In ‘95, a veteran-laden squad led the Irish through a 9-2 regular season and into the Orange Bowl. Few members of the class saw action that season, but those that did made an immediate impact. Kory Minor started every game, Hunter Smith handled the punting duties, Bobbie Howard successfully filled in at linebacker in only the second game of the season and a newly-converted tailback named Autry Denson showed flashes of brilliance with the football in his hands.

“There has never been a group of young men who have represented this University, who have shown more heart, more dedication, who have worked harder, who have been more successful and will continue to be successful as they move forward.” Rev. E. William Beauchamp C.S.C.

In ‘96 expectations were high, but an early season loss to the Ohio State Buckeyes thwarted any title hopes before the leaves had even fallen from the trees on campus. An embarrassing loss in the stadium to Air Force and a collapse in the Coliseum against Southern Cal ended the season before December. The Irish finished 8-3, and instead of playing in a major bowl, stayed home for the holidays. Even more damaging to the psyche of the then-sophomore class was the departure of the man many of them had come to Notre Dame to play for. “Coach Holtz was the main reason we came here,” Spencer says. “We saw a stable situation at the top and a program that had been extremely successful for his entire career. He drew us close to him, and made better players and better people out of all of us.”

The question of how to deal with the shakeup in the coaching department was foremost on the minds of the players as they returned from Christmas break. Rumors of multiple transfers permeated the campus. “We all got together and talked about what to do,” Spencer says. “A few players pointed out the fact that we had unfinished business to take care of, and everyone agreed that we’d remain here as a class and stick it out.”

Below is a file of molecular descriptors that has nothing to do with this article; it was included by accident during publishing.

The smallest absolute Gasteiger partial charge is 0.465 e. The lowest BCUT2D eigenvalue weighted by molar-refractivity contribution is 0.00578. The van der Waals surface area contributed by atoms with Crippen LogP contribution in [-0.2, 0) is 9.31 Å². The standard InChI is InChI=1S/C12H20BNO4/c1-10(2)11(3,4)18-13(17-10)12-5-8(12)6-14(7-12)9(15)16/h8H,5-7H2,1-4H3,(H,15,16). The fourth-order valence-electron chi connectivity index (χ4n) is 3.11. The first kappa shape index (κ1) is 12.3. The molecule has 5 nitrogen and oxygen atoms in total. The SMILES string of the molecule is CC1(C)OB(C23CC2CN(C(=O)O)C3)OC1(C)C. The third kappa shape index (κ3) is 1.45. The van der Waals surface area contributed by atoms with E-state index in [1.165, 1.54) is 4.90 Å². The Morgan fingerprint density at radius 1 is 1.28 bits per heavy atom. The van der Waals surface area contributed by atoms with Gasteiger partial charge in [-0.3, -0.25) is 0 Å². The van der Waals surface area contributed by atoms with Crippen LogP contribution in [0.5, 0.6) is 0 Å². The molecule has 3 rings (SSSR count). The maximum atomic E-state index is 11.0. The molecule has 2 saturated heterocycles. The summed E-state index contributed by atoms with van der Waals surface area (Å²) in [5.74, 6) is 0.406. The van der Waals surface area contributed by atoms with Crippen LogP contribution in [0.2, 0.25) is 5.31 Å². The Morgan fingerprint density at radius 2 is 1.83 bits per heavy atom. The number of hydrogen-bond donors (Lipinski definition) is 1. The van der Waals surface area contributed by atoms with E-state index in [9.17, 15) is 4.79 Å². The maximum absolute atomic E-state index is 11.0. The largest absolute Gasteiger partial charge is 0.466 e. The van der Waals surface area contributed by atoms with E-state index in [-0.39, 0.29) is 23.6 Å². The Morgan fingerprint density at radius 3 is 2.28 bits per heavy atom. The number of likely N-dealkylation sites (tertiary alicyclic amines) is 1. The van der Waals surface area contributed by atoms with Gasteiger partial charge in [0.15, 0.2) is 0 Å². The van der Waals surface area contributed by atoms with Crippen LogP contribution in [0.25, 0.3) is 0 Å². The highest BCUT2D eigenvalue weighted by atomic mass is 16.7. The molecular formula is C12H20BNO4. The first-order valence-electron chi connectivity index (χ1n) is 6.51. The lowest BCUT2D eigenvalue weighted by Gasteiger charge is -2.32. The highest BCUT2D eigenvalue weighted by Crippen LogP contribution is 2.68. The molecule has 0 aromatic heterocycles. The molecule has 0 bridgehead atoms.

The 7-6 season that followed under the first year of Bob Davie’s reign resulted from a variety of factors. Adapting to a new coaching staff, key injuries at crucial positions, a glaring lack of contributors in the ‘98 senior class and an early season aversion to establishing the running game resulted in a shocking 1-4 start. Notre Dame would win six of its final eight to set a foundation for the following season.

“We realized that this was now our last shot at achieving our goals,” Spencer says. “People were pointing a lot of fingers at why we didn’t win in ‘98, but it ultimately came down to us putting in the work and going out and doing the job on the football field. We recommitted ourselves all over again and followed Coach Marotti’s strength program. The sky was the limit to what we could achieve, so we all put in the maximum hours in the off-season to prepare us for the fall.”

As if the losses in their junior year weren’t bad enough, their program was pelted with criticism from allover the country as they prepared to battle the defending national champion Michigan Wolverines in their home opener. An age discrimination suit brought against Davie and the university by former offensive line coach Joe Moore made the program’s dirty laundry public. Then, a convict named Kim Dunbar was linked to the program and charged with giving valuable gifts to a number of Irish players, both former and current.